Cronos' ambition is to isolate the various cannabinoids -- even the more obscure ones -- and develop a portfolio of recipes that target specific psychoactive or therapeutic effects. In effect, the company wants to be able to formulate concentrates that mimic specific strains of marijuana or even create combinations that don't exist in natural plants. Although Cronos will continue to produce and sell dried marijuana flower, its focus for the future is on derivative products based on this platform.

Today Cronos sells strain-specific cannabis oil into the Canadian medicinal marijuana market through its Peace Naturals brand. The extracts preserve the cannabinoid and terpene levels that were present in the original strain. Peace Naturals is an established brand, and Cronos has a joint venture with MedMen Enterprises (MMNF.Q) to build a national retail chain of marijuana stores in Canada, giving the company a vertically integrated channel for selling the oils.

Cronos revealed one piece of its long-term puzzle earlier this month when it announced a multi-year agreement with extraction laboratory MediPharm Labs to buy $30 million of private label cannabis concentrate in the next 18 months and up to $60 million over 24 months. MediPharm Labs is a leading Canadian extraction company that purchases dried cannabis from 15 licensed producers and has the capacity to process 250,000 kilograms of flower per year.

MediPharm today has ability to produce the concentrates that Cronos uses in its medical products and will need to address the edibles, beverage, and vaporizer markets in Canada when those derivative products become legal in Canada later this year. But in the longer term, MediPharm plans to add chromatography processes to enable it to extract the individual cannabinoids and active pharmaceutical ingredients that Cronos needs for its ultimate goal.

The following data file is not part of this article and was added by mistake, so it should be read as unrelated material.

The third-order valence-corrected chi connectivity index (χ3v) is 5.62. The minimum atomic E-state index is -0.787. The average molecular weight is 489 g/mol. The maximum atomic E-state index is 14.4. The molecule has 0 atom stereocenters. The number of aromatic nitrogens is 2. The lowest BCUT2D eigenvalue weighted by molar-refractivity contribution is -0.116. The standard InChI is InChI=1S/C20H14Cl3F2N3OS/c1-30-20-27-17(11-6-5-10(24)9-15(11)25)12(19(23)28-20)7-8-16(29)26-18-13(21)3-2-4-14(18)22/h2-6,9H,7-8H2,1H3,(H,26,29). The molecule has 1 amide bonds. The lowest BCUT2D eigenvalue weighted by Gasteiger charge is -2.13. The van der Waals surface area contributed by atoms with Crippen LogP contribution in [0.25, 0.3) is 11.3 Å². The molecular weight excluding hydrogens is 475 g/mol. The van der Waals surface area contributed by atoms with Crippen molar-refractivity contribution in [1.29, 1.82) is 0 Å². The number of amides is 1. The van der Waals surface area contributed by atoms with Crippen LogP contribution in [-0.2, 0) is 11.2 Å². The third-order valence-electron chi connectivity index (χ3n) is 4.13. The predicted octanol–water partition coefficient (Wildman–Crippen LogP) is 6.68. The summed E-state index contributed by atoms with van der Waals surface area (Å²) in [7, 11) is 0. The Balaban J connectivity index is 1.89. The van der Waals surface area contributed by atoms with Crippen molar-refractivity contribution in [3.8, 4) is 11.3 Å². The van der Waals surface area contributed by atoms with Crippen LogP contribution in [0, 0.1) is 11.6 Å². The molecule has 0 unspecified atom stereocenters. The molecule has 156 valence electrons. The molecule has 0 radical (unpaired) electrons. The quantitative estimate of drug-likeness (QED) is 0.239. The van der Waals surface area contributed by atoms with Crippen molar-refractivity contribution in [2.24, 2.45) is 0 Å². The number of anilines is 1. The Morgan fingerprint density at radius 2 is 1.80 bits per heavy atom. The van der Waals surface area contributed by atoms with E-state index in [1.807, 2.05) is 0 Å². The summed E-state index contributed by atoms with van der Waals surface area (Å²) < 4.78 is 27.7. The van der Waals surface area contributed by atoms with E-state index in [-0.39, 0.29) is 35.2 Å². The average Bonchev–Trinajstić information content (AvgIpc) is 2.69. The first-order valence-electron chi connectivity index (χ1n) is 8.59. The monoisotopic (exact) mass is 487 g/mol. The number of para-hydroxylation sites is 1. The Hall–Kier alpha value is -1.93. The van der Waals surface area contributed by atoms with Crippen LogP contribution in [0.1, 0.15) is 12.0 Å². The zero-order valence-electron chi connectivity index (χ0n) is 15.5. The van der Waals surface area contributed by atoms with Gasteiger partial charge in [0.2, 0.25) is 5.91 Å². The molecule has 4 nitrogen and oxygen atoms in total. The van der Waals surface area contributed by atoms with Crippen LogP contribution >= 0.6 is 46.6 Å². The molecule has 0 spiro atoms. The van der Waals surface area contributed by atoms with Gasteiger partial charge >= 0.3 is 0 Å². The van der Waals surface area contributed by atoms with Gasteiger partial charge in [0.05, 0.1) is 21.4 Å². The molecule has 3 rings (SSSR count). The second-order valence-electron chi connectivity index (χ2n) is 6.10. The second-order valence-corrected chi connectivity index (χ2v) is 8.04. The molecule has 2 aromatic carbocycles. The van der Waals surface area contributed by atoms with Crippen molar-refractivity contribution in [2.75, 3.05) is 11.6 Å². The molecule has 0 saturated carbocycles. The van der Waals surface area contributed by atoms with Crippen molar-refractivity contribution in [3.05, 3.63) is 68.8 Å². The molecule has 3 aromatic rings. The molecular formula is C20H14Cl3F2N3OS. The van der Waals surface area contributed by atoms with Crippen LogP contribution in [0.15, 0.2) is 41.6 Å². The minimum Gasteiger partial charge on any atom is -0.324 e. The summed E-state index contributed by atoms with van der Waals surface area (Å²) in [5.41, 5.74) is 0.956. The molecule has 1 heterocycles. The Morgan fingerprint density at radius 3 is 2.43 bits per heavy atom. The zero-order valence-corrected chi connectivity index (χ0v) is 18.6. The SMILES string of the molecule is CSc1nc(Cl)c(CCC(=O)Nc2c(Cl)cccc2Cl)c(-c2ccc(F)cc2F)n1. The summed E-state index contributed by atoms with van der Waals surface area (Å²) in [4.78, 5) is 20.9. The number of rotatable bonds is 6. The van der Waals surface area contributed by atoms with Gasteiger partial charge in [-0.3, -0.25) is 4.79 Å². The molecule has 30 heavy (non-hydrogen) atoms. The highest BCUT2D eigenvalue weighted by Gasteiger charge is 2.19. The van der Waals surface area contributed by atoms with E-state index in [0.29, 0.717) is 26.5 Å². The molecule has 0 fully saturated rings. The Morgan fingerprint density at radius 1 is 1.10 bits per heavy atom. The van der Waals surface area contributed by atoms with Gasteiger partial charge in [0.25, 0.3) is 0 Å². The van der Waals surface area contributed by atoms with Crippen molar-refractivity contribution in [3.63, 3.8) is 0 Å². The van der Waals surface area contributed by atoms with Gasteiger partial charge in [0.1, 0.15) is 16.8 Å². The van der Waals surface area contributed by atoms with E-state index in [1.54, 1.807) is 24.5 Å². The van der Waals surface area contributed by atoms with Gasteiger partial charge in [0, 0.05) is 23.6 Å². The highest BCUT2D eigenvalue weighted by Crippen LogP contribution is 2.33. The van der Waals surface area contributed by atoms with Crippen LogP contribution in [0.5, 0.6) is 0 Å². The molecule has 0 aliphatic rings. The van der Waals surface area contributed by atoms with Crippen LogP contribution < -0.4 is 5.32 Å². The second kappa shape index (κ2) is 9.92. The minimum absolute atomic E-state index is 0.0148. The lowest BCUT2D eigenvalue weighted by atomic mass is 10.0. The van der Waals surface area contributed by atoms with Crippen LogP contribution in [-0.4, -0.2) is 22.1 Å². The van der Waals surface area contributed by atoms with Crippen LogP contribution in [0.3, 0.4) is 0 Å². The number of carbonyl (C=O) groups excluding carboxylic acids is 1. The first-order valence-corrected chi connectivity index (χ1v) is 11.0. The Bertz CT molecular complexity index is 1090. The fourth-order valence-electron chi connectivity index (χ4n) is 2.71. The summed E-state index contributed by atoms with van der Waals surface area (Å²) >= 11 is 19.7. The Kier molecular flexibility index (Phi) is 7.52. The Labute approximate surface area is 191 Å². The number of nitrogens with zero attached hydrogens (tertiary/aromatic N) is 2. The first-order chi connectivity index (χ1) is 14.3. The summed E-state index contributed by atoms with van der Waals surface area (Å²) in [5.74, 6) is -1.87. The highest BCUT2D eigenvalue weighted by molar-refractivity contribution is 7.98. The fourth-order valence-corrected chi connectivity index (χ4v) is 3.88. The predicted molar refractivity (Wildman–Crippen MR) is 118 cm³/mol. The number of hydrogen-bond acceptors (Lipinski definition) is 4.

Cannabinoids from yeast

In the long term, Cronos doesn't want to rely solely on dried cannabis flower for the input for its products. The company has formed a partnership with privately held Gingko Bioworks to produce a spectrum of cannabinoids, including lesser-known ones, from yeast cells in a process similar to brewing beer in a microbrewery. Gingko alters the DNA of yeast cells to turn them into miniature factories that can turn out the range of cannabinoids at high quality and purity, identical to those extracted from the plant, in an inexpensive process that can be scaled up reliably.

This sounds like science fiction, but the concept got some validation earlier this year when biologists at University of California at Berkeley successfully developed a similar process and immediately launched a company in California, called Demetrix, for producing high-purity cannabinoids. Ginkgo, founded by scientists from Massachusetts Institute of Technology, has been working on its processes for ten years and is closer to commercial production.